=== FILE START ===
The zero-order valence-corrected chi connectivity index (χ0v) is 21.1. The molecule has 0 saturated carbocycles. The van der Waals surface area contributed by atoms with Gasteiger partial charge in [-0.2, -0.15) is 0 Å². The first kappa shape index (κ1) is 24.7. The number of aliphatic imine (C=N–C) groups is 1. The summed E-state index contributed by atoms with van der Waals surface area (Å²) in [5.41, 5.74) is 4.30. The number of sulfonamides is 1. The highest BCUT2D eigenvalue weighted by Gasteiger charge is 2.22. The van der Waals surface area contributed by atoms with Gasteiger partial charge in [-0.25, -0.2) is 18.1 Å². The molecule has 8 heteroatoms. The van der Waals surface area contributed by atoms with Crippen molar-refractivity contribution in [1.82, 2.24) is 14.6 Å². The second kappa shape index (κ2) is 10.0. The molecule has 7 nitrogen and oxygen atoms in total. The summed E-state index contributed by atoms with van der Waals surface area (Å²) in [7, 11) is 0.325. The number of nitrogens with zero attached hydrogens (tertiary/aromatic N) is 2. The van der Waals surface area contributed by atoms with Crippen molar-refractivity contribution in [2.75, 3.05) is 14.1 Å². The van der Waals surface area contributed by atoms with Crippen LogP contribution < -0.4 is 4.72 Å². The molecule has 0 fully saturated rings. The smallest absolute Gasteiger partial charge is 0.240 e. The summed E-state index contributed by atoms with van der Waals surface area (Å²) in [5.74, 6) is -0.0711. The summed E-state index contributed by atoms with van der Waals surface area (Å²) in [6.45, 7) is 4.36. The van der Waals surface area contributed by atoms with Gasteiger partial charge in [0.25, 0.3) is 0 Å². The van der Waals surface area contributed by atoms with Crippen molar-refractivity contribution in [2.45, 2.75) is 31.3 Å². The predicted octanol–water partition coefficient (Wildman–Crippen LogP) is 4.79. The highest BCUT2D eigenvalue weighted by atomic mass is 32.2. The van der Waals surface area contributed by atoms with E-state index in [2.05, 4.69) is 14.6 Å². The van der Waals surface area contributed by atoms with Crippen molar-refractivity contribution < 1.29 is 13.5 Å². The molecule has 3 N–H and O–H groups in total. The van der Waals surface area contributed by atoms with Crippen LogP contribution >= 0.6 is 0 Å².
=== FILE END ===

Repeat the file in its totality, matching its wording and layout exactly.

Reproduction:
The zero-order valence-corrected chi connectivity index (χ0v) is 21.1. The molecule has 0 saturated carbocycles. The van der Waals surface area contributed by atoms with Gasteiger partial charge in [-0.2, -0.15) is 0 Å². The first kappa shape index (κ1) is 24.7. The number of aliphatic imine (C=N–C) groups is 1. The summed E-state index contributed by atoms with van der Waals surface area (Å²) in [5.41, 5.74) is 4.30. The number of sulfonamides is 1. The highest BCUT2D eigenvalue weighted by Gasteiger charge is 2.22. The van der Waals surface area contributed by atoms with Gasteiger partial charge in [-0.25, -0.2) is 18.1 Å². The molecule has 8 heteroatoms. The van der Waals surface area contributed by atoms with Crippen molar-refractivity contribution in [1.82, 2.24) is 14.6 Å². The second kappa shape index (κ2) is 10.0. The molecule has 7 nitrogen and oxygen atoms in total. The summed E-state index contributed by atoms with van der Waals surface area (Å²) in [7, 11) is 0.325. The number of nitrogens with zero attached hydrogens (tertiary/aromatic N) is 2. The van der Waals surface area contributed by atoms with Crippen molar-refractivity contribution in [2.75, 3.05) is 14.1 Å². The van der Waals surface area contributed by atoms with Crippen LogP contribution < -0.4 is 4.72 Å². The molecule has 0 fully saturated rings. The smallest absolute Gasteiger partial charge is 0.240 e. The summed E-state index contributed by atoms with van der Waals surface area (Å²) in [5.74, 6) is -0.0711. The summed E-state index contributed by atoms with van der Waals surface area (Å²) in [6.45, 7) is 4.36. The van der Waals surface area contributed by atoms with Gasteiger partial charge in [0.25, 0.3) is 0 Å². The van der Waals surface area contributed by atoms with Crippen molar-refractivity contribution in [2.45, 2.75) is 31.3 Å². The predicted octanol–water partition coefficient (Wildman–Crippen LogP) is 4.79. The highest BCUT2D eigenvalue weighted by atomic mass is 32.2. The van der Waals surface area contributed by atoms with E-state index in [2.05, 4.69) is 14.6 Å². The van der Waals surface area contributed by atoms with Crippen molar-refractivity contribution < 1.29 is 13.5 Å². The molecule has 3 N–H and O–H groups in total. The van der Waals surface area contributed by atoms with Crippen LogP contribution >= 0.6 is 0 Å².